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It’s lucky number seven for the Trashion Fashion Show as St. Bonaventure University hosts its annual runway showcase highlighting sustainable designs constructed by university students and middle/high school students from surrounding communities.
The annual runway show, dubbed “Bona’s Gets Trashy” and featuring outfits designed from 90 percent post-consumer materials, will be held at 7 p.m. Tuesday, April 16, in the Rigas Family Theater of the Regina A. Quick Center for the Arts on campus. The show is free and open to the public.
St. Bonaventure and local students will compete head to head to take home top honors for their designs and modeling ability. Each designer or design team is challenged with establishing a theme and creating a wearable, environmental friendly or upcycled outfit. The goal of the competition is to combine high fashion with sustainable practices, demonstrating the importance of undertaking recycling and upcycling initiatives in one’s daily life.
“To think that we are seven years into this event and people are still just as excited about it now as they were year one proves to me this event is worth it,” said Sean Conklin, assistant curator of the Quick Center and Trashion Fashion coordinator. “I’ve been a part of the experience from the beginning and a different group of students participates each year. New people attend the runway or keep coming back and it shows people care about the environment in our area. They want to support sustainability initiatives and are excited for opportunities to do so.”
Ludwig Brunner, executive director of the Quick Center, is continuously surprised at the ingenuity of the student designers.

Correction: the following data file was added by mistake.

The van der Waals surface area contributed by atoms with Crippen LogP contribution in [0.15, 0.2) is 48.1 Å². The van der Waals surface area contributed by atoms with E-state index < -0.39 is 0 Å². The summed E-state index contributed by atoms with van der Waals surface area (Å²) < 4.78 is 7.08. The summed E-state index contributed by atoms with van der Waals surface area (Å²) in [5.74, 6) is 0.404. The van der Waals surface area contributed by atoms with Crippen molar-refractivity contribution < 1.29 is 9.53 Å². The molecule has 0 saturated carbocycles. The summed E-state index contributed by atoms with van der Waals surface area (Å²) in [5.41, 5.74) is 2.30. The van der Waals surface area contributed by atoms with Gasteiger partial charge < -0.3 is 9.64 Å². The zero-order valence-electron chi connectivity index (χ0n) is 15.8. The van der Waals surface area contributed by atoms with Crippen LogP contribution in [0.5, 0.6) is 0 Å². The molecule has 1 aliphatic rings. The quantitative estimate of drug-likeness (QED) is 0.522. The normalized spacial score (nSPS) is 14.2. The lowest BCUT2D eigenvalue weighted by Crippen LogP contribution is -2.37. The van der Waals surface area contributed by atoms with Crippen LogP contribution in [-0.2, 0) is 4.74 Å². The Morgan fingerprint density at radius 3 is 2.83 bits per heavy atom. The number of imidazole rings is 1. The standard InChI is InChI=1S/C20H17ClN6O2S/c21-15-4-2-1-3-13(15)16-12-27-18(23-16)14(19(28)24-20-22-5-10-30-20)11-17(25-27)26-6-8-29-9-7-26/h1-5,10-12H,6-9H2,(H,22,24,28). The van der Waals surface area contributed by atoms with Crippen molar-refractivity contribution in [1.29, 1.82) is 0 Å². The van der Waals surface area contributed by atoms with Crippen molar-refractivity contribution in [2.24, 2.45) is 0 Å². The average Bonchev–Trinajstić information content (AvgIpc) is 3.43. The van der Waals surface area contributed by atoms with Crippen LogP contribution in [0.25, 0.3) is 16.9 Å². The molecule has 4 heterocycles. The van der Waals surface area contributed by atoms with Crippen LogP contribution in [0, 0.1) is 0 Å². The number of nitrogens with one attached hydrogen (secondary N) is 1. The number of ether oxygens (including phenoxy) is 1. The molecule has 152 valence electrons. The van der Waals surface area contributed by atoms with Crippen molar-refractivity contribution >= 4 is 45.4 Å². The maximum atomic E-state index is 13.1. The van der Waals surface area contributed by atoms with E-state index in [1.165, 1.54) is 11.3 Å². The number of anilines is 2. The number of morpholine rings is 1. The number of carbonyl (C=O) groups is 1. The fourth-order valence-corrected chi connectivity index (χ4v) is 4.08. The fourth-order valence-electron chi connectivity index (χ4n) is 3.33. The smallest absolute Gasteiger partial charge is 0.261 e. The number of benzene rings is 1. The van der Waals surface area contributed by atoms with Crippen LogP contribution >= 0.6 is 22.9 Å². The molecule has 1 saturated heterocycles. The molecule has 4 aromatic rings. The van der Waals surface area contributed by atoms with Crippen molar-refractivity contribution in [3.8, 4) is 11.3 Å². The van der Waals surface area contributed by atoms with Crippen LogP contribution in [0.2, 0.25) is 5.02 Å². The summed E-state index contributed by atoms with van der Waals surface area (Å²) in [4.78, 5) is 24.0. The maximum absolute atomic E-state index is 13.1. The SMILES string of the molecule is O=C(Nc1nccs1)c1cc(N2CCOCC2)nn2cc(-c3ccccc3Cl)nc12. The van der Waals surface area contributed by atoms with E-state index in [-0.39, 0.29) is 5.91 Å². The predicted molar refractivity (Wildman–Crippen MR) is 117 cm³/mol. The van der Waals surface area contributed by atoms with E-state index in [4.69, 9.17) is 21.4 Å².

“Recently we have seen a greater shift toward more local high school students participating in this event, and this year middle-schools students have asked to participate,” said Brunner. “To see these students be so passionate and to have developed such social awareness at this early point in their lives is admirable. I am happy the Quick Center can serve as a place to bring them together to promote such an important cause. This event is a true demonstration of the overwhelming creative talent we have in our area.”
Conklin believes the success and growth of the annual event is a testament to the growing importance everyone is placing on the need for daily sustainable practices.
“Trashion Fashion takes something common like recycling, something that people are more or less assumed to be doing, and gives it renewed purpose — it makes it feel fun and fresh. The event taps into that combination of creativity, social responsibility and agency that we’re seeing everywhere right now so it draws people from so many different circles. I could not be happier in terms of how it has been supported year after year by our communities,” Conklin said.
The event is held in collaboration with the celebration of Earth Day on Monday, April 22, and is free and open to the public.
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